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indissolubly, for life and for death, to truth and duty; espouses as its own the interests of human nature; scorns all meanness and defies all peril; hears in its own con

science a voice louder than threatenings and thunders; 5 withstands all the powers of the universe, which would

sever it from the cause of freedom, virtue, and religion ; reposes an unfaltering trust in God in the darkest hour, and is ever “ready to be offered up” on the altar of its

country or of mankind. Of this moral greatness, which 10 throws all other forms of greatness into obscurity, we see

not a trace or a spark in Napoleon. Though clothed with the power of a God, the thought of consecrating himself to the introduction of a new and higher era, to the exalta

tion of the character and condition of his race, seems never 15 to have dawned on his mind. The spirit of disinterested

ness and self-sacrifice seems not to have waged a moment's war with self-will and ambition. His ruling passions were singularly at variance with magnanimity. Moral great

ness has too much simplicity, is too unostentatious, too 20 self-subsistent, and enters into others' interests with too

much heartiness, to live a day for what Napoleon always lived, to make itself the theme, and gaze, and wonder of a dazzled world.

Next to moral, comes intellectual greatness, or genius in 25 the highest sense of that word; and by this, we mean that

sublime capacity of thought, through which the soul, smitten with the love of the true and the beautiful, essays to comprehend the universe, soars into the heavens, pene

trates the earth, penetrates itself, questions the past, anti30 cipates the future, traces out the general and all-compre

hending laws of nature, binds together by innumerable affinities and relations all the objects of its knowledge, and, not satisfied with what is finite, frames to itself ideal

excellence, loveliness, and grandeur. This is the great35 ness which belongs to philosophers, inspired poets, and to the master spirits of the fine arts.

Next comes the greatness of action; and by this we mean the sublime power of conceiving and executing bold

and extensive plans; constructing and bringing to bear on 40 á mighty object a complicated machinery of means, éner.

gies, and arrangements, and accomplishing great outward effects. To this head belongs the greatness of Bonaparte, and that he possessed it, we need not prove, and none will be hardy enough to deny. A man ivho raised himself from obscurity to a throne, who changed the face of the world, who made himself felt through powerful and civilized nations, who sent the terror of his name across seas

and oceans, whose will was pronounced and feared as des5 tiny, whose donatives were crowns, whose ante-chamber

was thronged by submissive princes, who broke down the awful barrier of the Alps, and made them a highway, and whose fame was spread beyond the boundaries of civiliza

tion to the steppes of the Cossack, and the deserts of the 10 Arab; a man, who has left this record of himself in his

tory, has taken out of our hands the question whether he shall be called great. All must concede to him a sublimo power of action, an energy equal to great effects.

every cliff.


IRVING. [Scenery in the Highlands, on the River Hudson.] In the second day of the voyage, they came to the Highlands. It was the latter part of a calm, sultry day, that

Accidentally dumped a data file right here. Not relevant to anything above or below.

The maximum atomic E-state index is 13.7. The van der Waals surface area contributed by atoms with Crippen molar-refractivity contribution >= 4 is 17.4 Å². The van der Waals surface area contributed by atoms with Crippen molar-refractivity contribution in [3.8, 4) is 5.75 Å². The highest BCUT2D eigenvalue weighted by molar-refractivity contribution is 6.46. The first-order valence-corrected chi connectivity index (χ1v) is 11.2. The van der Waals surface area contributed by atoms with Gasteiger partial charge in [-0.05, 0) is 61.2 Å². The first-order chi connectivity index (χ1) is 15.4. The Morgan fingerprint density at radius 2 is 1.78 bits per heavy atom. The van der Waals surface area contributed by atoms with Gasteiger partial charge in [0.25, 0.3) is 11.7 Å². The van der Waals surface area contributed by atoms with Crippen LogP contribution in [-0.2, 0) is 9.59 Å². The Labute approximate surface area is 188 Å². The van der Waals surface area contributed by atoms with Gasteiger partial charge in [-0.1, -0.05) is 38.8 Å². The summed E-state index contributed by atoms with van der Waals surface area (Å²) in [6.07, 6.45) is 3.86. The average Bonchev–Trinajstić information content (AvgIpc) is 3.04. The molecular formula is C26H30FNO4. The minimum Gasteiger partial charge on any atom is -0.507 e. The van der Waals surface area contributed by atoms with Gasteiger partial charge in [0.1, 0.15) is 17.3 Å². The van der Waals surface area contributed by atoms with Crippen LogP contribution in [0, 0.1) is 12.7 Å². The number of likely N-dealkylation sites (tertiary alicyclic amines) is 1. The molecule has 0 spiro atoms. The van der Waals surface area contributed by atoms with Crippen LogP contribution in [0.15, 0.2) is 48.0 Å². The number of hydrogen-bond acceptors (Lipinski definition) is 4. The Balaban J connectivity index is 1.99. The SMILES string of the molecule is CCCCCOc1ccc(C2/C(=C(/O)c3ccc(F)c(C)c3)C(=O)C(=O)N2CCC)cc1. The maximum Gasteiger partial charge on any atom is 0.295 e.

they floated gently with the tide between these stern moun5 tains. There was that perfect quiet, which prevails over

nature, in the languor of summer heat; the turning of a plank, or the accidental falling of an oar, on deck, was echoed from the mountain side, and reverberated along

the shores; and, if by chance, the captain gave a shout of 10 command, there were airy longues that mocked it, from

Dolph gazed about him, in mute delight and wonder, at these scenes of nature's magnificence. To the left, the

Dunderberg reared its woody precipices, height over 15 height, forest over forest, away into the deep summer sky.

To the right, strutted forth the bold promontory of Antony's Nose, with a solitary eagle wheeling about it; while beyond, mountain succeeded to mountain, until they

seemed to lock their arms together, and confine this 20 mighty river in their embraces. There was a feeling of

quiet luxury in gazing at the broad, green bosoms, here and there, scooped out among the precipices; or at woodlands high in air, nodding over the edge of some beetling

bluff, and their foliage all transparent in the yellow sun25 shine.

In the midst of his admiration, Dolph remarked a pile of bright snowy clouds, peering above the western heights.

It was succeeded by another, and another, each seemingly pushing onwards its predecessor, and towering, with dazzling brilliancy, in the deep blue atmosphere : and now

muttering peals of thunder were faintly heard, rolling be5 hind the mountains. The river, hitherto still and glassy,

reflecting pictures of the sky and land, now showed a dark ripple at a distance, as the breeze came creeping up it. The fish-hawks wheeled and screamed, and sought their

nests on the high dry trees; the crows flew clamorously 10 to the crevices of the rocks; and all nature seemed conscious of the approaching thunder-gust.

The clouds now rolled, in volumes, over the mountain tops; their summits still bright and snowy, but the lower

parts of an inky blackness. The rain began to patter down 15 in broad and scattered drops; the wind freshened, and

curled up the waves ; at length, it seemed as if the bellying clouds were torn open by the mountain tops, and complete torrents of rain came rattling down. The lightning